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Blood Pressure
by [?]

"Charley," he says, "do you make it the hard way?"

Well, every body laughs, and we go on out, but I never hear myself whether Charley makes his ten with a six and a four, or with two fives—which is the hard way to make a ten with the dice—although I often wonder about the matter afterward.

I am hoping that I can now get away from Rusty Charley and go on home, because I can see he is the last guy in the world to have around a blood pressure, and, furthermore, that people may get the wrong idea of me if I stick around with him, but when I suggest going to Charley, he seems to be hurt.

"Why," Charley says, "you are a fine guy to be talking of quitting a pal just as we are starting out. You will certainly stay with me because I like company, and we will go down to Ikey the Pig’s and play stuss. Ikey is an old friend of mine, and I owe him a complimentary play. "

Now, of course, I do not wish to go to Ikey the Pig’s, because it is a place away downtown, and I do not wish to play stuss, because this is a game which I am never able to figure out myself, and, furthermore, I remember Doc Brennan says I ought to get a little sleep now and then; but I see no use in hurting Charley’s feelings, especially as he is apt to do something drastic to me if I do not go.

So he calls a taxi, and we start downtown for Ikey the Pig’s, and the jockey who is driving the short, goes so fast that it makes my blood pressure go up a foot to a foot and a half from the way I feel inside, although Rusty Charley pays no attention to the speed. Finally I stick my head out of the window and ask the jockey to please take it a little easy, as I wish to get where I am going all in one piece, but the guy only keeps busting along.

We are at the corner of Nineteenth and Broadway when all of a sudden Rusty Charley yells at the jockey to pull up a minute, which the guy does. Then Charley steps out of the cab and says to the jockey like this:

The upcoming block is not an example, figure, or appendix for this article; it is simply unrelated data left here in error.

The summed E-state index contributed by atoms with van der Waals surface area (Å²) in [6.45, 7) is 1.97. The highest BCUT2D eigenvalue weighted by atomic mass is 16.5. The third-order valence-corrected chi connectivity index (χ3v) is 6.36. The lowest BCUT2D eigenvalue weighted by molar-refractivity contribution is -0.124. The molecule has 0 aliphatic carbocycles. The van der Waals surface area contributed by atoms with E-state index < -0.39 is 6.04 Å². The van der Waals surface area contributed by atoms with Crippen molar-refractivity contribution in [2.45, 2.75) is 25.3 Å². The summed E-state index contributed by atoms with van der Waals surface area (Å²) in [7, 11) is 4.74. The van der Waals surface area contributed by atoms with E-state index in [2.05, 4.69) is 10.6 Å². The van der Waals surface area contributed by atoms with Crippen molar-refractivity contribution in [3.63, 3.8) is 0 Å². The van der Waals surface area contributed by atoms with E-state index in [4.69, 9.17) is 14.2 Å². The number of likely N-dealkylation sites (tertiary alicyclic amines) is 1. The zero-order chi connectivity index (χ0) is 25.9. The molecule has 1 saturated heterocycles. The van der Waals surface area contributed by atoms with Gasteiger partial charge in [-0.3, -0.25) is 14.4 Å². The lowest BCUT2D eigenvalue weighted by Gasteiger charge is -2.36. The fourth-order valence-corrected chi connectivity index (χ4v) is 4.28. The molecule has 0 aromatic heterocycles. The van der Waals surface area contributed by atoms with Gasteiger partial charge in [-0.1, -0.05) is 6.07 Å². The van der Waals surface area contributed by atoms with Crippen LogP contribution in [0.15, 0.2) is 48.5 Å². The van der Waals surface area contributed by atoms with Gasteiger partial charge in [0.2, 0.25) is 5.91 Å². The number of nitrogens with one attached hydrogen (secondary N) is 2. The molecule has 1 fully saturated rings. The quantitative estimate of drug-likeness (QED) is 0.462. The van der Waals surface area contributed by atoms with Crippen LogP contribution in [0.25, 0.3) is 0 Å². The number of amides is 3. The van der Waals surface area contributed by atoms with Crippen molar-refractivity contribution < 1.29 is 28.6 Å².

"When a customer asks you to take it easy, why do you not be nice and take it easy? Now see what you get. "

And Rusty Charley hauls off and clips the jockey a punch on the chin that knocks the poor guy right off the seat into the street, and then Charley climbs into the seat himself and away we go with Charley driving, leaving the guy stretched out
as stiff as a board. Now Rusty Charley once drives a short for a living himself, until the coppers get an idea that he is not always delivering his customers to the right address, especially such as may happen to be drunk when he gets them, and he is a pretty fair driver, but he only looks one way, which is straight ahead.

Personally, I never wish to ride with Charley in a taxicab under any circumstances, especially if he is driving, because he certainly drives very fast. He pulls up a block from Ikey the Pig’s, and says we will leave the short there until somebody finds it and turns it in, but just as we are walking away from the short up steps a copper in uniform and claims we cannot park the short in this spot without a driver.